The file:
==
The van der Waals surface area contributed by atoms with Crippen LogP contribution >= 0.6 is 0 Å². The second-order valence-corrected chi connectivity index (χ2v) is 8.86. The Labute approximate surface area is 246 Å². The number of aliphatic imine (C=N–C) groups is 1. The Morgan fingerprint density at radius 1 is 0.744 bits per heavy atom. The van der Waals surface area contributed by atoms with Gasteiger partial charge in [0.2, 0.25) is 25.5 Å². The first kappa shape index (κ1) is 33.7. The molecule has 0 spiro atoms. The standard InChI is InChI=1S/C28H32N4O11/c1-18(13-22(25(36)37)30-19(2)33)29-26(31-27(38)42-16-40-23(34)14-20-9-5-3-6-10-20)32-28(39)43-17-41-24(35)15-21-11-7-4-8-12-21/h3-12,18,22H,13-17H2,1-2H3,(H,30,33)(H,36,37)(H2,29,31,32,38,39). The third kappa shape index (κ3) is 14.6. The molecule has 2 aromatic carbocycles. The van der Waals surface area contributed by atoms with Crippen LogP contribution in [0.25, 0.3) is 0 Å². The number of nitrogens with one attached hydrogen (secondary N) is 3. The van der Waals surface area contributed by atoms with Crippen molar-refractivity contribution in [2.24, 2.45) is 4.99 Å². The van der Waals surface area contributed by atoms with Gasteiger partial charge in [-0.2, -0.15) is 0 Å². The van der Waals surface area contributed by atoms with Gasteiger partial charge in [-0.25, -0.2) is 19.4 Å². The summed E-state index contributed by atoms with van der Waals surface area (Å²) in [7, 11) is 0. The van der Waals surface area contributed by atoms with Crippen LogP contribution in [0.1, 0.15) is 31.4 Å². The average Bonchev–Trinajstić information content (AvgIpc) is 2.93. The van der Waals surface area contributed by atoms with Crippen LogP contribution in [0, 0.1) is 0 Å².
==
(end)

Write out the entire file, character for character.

The van der Waals surface area contributed by atoms with Crippen LogP contribution >= 0.6 is 0 Å². The second-order valence-corrected chi connectivity index (χ2v) is 8.86. The Labute approximate surface area is 246 Å². The number of aliphatic imine (C=N–C) groups is 1. The Morgan fingerprint density at radius 1 is 0.744 bits per heavy atom. The van der Waals surface area contributed by atoms with Gasteiger partial charge in [0.2, 0.25) is 25.5 Å². The first kappa shape index (κ1) is 33.7. The molecule has 0 spiro atoms. The standard InChI is InChI=1S/C28H32N4O11/c1-18(13-22(25(36)37)30-19(2)33)29-26(31-27(38)42-16-40-23(34)14-20-9-5-3-6-10-20)32-28(39)43-17-41-24(35)15-21-11-7-4-8-12-21/h3-12,18,22H,13-17H2,1-2H3,(H,30,33)(H,36,37)(H2,29,31,32,38,39). The third kappa shape index (κ3) is 14.6. The molecule has 2 aromatic carbocycles. The van der Waals surface area contributed by atoms with Crippen LogP contribution in [0.25, 0.3) is 0 Å². The number of nitrogens with one attached hydrogen (secondary N) is 3. The van der Waals surface area contributed by atoms with Crippen molar-refractivity contribution in [2.24, 2.45) is 4.99 Å². The van der Waals surface area contributed by atoms with Gasteiger partial charge in [-0.2, -0.15) is 0 Å². The van der Waals surface area contributed by atoms with Gasteiger partial charge in [-0.25, -0.2) is 19.4 Å². The summed E-state index contributed by atoms with van der Waals surface area (Å²) in [7, 11) is 0. The van der Waals surface area contributed by atoms with Crippen LogP contribution in [0.1, 0.15) is 31.4 Å². The average Bonchev–Trinajstić information content (AvgIpc) is 2.93. The van der Waals surface area contributed by atoms with Crippen LogP contribution in [0, 0.1) is 0 Å².